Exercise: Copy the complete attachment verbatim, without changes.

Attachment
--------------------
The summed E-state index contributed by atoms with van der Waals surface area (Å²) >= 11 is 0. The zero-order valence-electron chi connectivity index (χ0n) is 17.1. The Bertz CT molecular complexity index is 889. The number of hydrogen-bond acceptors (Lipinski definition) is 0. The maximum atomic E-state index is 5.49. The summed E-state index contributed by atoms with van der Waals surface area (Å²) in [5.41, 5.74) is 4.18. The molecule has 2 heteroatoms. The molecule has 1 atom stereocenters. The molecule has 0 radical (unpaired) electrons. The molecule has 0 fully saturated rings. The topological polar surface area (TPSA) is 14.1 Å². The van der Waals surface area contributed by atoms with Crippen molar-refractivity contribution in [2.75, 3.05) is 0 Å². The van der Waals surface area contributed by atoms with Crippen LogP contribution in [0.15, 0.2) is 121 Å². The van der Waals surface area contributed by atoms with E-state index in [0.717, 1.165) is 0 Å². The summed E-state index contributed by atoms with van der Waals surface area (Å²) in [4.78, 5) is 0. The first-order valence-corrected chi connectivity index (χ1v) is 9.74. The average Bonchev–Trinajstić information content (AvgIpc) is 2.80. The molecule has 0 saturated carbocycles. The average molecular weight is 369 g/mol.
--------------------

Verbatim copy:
The summed E-state index contributed by atoms with van der Waals surface area (Å²) >= 11 is 0. The zero-order valence-electron chi connectivity index (χ0n) is 17.1. The Bertz CT molecular complexity index is 889. The number of hydrogen-bond acceptors (Lipinski definition) is 0. The maximum atomic E-state index is 5.49. The summed E-state index contributed by atoms with van der Waals surface area (Å²) in [5.41, 5.74) is 4.18. The molecule has 2 heteroatoms. The molecule has 1 atom stereocenters. The molecule has 0 radical (unpaired) electrons. The molecule has 0 fully saturated rings. The topological polar surface area (TPSA) is 14.1 Å². The van der Waals surface area contributed by atoms with Crippen molar-refractivity contribution in [2.75, 3.05) is 0 Å². The van der Waals surface area contributed by atoms with Crippen LogP contribution in [0.15, 0.2) is 121 Å². The van der Waals surface area contributed by atoms with E-state index in [0.717, 1.165) is 0 Å². The summed E-state index contributed by atoms with van der Waals surface area (Å²) in [4.78, 5) is 0. The first-order valence-corrected chi connectivity index (χ1v) is 9.74. The average Bonchev–Trinajstić information content (AvgIpc) is 2.80. The molecule has 0 saturated carbocycles. The average molecular weight is 369 g/mol.